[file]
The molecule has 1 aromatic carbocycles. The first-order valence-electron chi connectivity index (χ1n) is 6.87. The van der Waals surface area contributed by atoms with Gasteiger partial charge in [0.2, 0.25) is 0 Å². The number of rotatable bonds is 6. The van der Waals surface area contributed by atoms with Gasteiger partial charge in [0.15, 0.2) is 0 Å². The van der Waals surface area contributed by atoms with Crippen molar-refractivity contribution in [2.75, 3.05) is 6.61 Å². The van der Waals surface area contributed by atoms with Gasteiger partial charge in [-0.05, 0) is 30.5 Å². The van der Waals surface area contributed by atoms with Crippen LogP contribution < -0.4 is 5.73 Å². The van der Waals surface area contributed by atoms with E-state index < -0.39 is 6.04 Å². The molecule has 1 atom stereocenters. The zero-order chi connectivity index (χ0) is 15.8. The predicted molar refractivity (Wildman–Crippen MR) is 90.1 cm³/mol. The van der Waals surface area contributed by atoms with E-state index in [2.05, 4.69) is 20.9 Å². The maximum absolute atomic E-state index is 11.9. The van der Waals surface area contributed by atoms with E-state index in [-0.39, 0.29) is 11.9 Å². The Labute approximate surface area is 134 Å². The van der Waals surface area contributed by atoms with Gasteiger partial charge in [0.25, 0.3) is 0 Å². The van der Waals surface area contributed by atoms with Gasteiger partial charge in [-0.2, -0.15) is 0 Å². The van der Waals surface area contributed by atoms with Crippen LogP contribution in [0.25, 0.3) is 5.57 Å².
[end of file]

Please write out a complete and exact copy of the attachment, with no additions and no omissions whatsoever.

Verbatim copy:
The molecule has 1 aromatic carbocycles. The first-order valence-electron chi connectivity index (χ1n) is 6.87. The van der Waals surface area contributed by atoms with Gasteiger partial charge in [0.2, 0.25) is 0 Å². The number of rotatable bonds is 6. The van der Waals surface area contributed by atoms with Gasteiger partial charge in [0.15, 0.2) is 0 Å². The van der Waals surface area contributed by atoms with Crippen molar-refractivity contribution in [2.75, 3.05) is 6.61 Å². The van der Waals surface area contributed by atoms with Gasteiger partial charge in [-0.05, 0) is 30.5 Å². The van der Waals surface area contributed by atoms with Crippen LogP contribution < -0.4 is 5.73 Å². The van der Waals surface area contributed by atoms with E-state index < -0.39 is 6.04 Å². The molecule has 1 atom stereocenters. The zero-order chi connectivity index (χ0) is 15.8. The predicted molar refractivity (Wildman–Crippen MR) is 90.1 cm³/mol. The van der Waals surface area contributed by atoms with E-state index in [2.05, 4.69) is 20.9 Å². The maximum absolute atomic E-state index is 11.9. The van der Waals surface area contributed by atoms with E-state index in [-0.39, 0.29) is 11.9 Å². The Labute approximate surface area is 134 Å². The van der Waals surface area contributed by atoms with Gasteiger partial charge in [0.25, 0.3) is 0 Å². The van der Waals surface area contributed by atoms with Gasteiger partial charge in [-0.2, -0.15) is 0 Å². The van der Waals surface area contributed by atoms with Crippen LogP contribution in [0.25, 0.3) is 5.57 Å².